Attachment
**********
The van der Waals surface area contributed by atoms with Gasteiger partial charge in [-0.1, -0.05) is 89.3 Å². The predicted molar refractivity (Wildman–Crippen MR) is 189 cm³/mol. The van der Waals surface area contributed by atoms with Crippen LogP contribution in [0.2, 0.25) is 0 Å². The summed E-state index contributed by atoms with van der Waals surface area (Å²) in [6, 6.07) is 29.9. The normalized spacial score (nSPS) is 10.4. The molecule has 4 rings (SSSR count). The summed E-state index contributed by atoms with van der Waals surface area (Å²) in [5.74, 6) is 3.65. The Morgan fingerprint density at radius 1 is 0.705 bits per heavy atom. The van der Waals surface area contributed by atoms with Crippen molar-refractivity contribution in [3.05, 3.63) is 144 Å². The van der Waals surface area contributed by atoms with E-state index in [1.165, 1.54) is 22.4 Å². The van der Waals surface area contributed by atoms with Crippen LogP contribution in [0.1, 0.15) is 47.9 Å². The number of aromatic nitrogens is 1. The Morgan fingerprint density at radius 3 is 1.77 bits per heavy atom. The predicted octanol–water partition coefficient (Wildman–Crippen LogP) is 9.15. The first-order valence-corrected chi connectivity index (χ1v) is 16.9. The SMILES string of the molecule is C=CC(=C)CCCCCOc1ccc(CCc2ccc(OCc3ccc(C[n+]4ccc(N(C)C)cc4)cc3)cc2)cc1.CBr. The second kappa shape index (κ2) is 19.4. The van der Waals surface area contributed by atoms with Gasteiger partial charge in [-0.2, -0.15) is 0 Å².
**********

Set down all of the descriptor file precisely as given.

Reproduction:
The van der Waals surface area contributed by atoms with Gasteiger partial charge in [-0.1, -0.05) is 89.3 Å². The predicted molar refractivity (Wildman–Crippen MR) is 189 cm³/mol. The van der Waals surface area contributed by atoms with Crippen LogP contribution in [0.2, 0.25) is 0 Å². The summed E-state index contributed by atoms with van der Waals surface area (Å²) in [6, 6.07) is 29.9. The normalized spacial score (nSPS) is 10.4. The molecule has 4 rings (SSSR count). The summed E-state index contributed by atoms with van der Waals surface area (Å²) in [5.74, 6) is 3.65. The Morgan fingerprint density at radius 1 is 0.705 bits per heavy atom. The van der Waals surface area contributed by atoms with Crippen molar-refractivity contribution in [3.05, 3.63) is 144 Å². The van der Waals surface area contributed by atoms with E-state index in [1.165, 1.54) is 22.4 Å². The van der Waals surface area contributed by atoms with Crippen LogP contribution in [0.1, 0.15) is 47.9 Å². The number of aromatic nitrogens is 1. The Morgan fingerprint density at radius 3 is 1.77 bits per heavy atom. The predicted octanol–water partition coefficient (Wildman–Crippen LogP) is 9.15. The first-order valence-corrected chi connectivity index (χ1v) is 16.9. The SMILES string of the molecule is C=CC(=C)CCCCCOc1ccc(CCc2ccc(OCc3ccc(C[n+]4ccc(N(C)C)cc4)cc3)cc2)cc1.CBr. The second kappa shape index (κ2) is 19.4. The van der Waals surface area contributed by atoms with Gasteiger partial charge in [-0.2, -0.15) is 0 Å².